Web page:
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Changes under President Trump could leave public schools in the dark

Reactions mixed: vouchers offer options, take funds from public schools

Policies+that+impact+public+schools+and+classrooms+in+places+like+Lewis+S.+Mills+High+School+are+likely+to+change+under+the+new+president+and+recently+confirmed+Education+Secretary+Betsy+DeVos.+
Policies that impact public schools and classrooms in places like Lewis S. Mills High School are likely to change under the new president and recently confirmed Education Secretary Betsy DeVos.

Policies that impact public schools and classrooms in places like Lewis S. Mills High School are likely to change under the new president and recently confirmed Education Secretary Betsy DeVos.

Jessi Lay

Jessi Lay

Policies that impact public schools and classrooms in places like Lewis S. Mills High School are likely to change under the new president and recently confirmed Education Secretary Betsy DeVos.

Jessi Lay, Staff writer

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With our new president, Donald Trump, critics say it is inevitable that there will be
changes made to the education system. According to his 100-day plan, Trump would seek
to allow parents to choose where they want to send their kids to school — whether it’s
public, private, charter, magnet, religious, or home school.
Trump has said he also plans to end Common Core State Standards, which could change
standardized testing in local schools. This proposal has elicited concern from many people.
“I agree with eliminating standardized tests, they are not an accurate reading of the
student as a whole. As far as Common Core, there are some things I feel should be
changed,” said Marlanea Elsdon, English teacher at Lewis S. Mills High School. She
went on to say the Common Core in a lot of high schools is very similar to what teachers
have been teaching, but it definitely affects the elementary schools, and how those
students are learning.
The Common Core was first instituted to equalize national and local districts to make it
an even playing field. To make sure that each student was learning the exact same thing.
Katherine Hunt, a freshman majoring in early education at Eastern Connecticut State University,

agreed with Trump’s stance on the core standards.
“The common core is destroying the better school districts to make them even rather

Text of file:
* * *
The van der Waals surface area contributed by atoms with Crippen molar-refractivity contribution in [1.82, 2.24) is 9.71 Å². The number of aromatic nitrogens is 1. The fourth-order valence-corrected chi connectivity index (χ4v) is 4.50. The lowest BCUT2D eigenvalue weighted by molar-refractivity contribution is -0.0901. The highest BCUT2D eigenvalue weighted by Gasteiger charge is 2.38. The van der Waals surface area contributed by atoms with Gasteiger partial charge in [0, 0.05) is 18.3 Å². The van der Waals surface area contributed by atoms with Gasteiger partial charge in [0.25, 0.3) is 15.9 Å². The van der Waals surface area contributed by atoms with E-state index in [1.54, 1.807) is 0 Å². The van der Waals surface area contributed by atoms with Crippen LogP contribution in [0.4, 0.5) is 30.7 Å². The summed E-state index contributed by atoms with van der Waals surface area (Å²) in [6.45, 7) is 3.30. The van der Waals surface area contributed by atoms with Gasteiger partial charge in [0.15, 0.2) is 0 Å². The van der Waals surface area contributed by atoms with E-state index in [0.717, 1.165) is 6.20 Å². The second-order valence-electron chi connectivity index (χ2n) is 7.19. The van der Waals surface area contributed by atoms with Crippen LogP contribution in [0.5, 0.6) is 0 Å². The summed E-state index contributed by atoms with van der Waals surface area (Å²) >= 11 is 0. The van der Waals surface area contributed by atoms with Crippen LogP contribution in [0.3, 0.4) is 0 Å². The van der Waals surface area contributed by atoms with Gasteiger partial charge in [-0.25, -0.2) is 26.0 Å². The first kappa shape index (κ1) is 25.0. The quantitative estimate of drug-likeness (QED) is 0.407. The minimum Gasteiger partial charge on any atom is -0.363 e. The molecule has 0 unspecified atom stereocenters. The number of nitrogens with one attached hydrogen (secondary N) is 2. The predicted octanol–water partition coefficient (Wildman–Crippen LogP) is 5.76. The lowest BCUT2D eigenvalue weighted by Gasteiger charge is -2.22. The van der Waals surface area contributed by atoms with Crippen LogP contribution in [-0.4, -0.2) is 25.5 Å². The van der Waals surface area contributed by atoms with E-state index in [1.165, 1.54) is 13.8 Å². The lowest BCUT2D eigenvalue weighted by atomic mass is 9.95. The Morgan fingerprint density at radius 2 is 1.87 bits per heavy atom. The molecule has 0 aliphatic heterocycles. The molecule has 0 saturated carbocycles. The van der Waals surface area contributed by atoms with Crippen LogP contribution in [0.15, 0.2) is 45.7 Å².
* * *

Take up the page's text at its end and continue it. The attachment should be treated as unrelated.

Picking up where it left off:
than supporting the weaker districts to help them become better,” she said. They were
focusing on equalizing the system, instead of helping the school districts, they were
devaluing the good districts.
Trump’s education proposal also includes making two- and four-year colleges more
affordable for university students. Trump’s pick for education secretary, who was
recently appointed, Betsy DeVos, has also caught the attention of critics. DeVos’s
platform represents a change in direction from the path taken by previous education
department leaders. According to The Atlantic, DeVos supports the American Federation for
Children, a pro-charter and pro-school-voucher nonprofit. DeVos and Trump have said
that parents should be able to choose where their children go to school, no matter their
ZIP codes.
Xae Alicia Reyes, Professor Emerita of Education UCONN, believes the focus should be
put on equalizing the school system, rather than taking away from public schools.
“I think addressing poverty and school funding should be priority,” said Reyes. She said
that investing in all schools to make sure they offer quality education is more important
than degrading the good schools.
DeVos has openly agreed to give families taxpayer money in the form of vouchers, so
that their children can attend private or vocational schools. She also pushed to give more
public money to privately run, for-profit charter schools.
“When students leave their home communities to attend schools elsewhere, resources go
with them and this does not improve the socioeconomic conditions for their families or
communities,” Reyes said.
This has already had an impact in some communities across the United States. Trump proposed
providing a $20 billion federal voucher program for low-income families so they are able
to send their children to private and charter schools. They will be reprioritizing already
existing federal dollars, however it’s unclear what programs would suffer funding cuts
under this proposal.
Jack Rua, mathematics teacher at Lewis S. Mills High School, said there are pockets in
the country where public schools don’t work.
The “system is not working and is not meeting the needs of students and parents,” he
said. “For those families, they need some other options. Vouchers provide another
option.”
This solution will not work for the entire country, he said, because there are parents that
are happy with the public schools. Vouchers would work for parts of the country that
have public schools that are not working well, he added. However, these changes are not
acknowledging the poor quality of those public schools, he said.
Changes to education are expected when presidents from opposing parties take office,
however many have expressed concern that Trump’s agenda is too different, and could
hurt public schools.
Created at WNPR and CPTV Student Voices at the Warner Theatre

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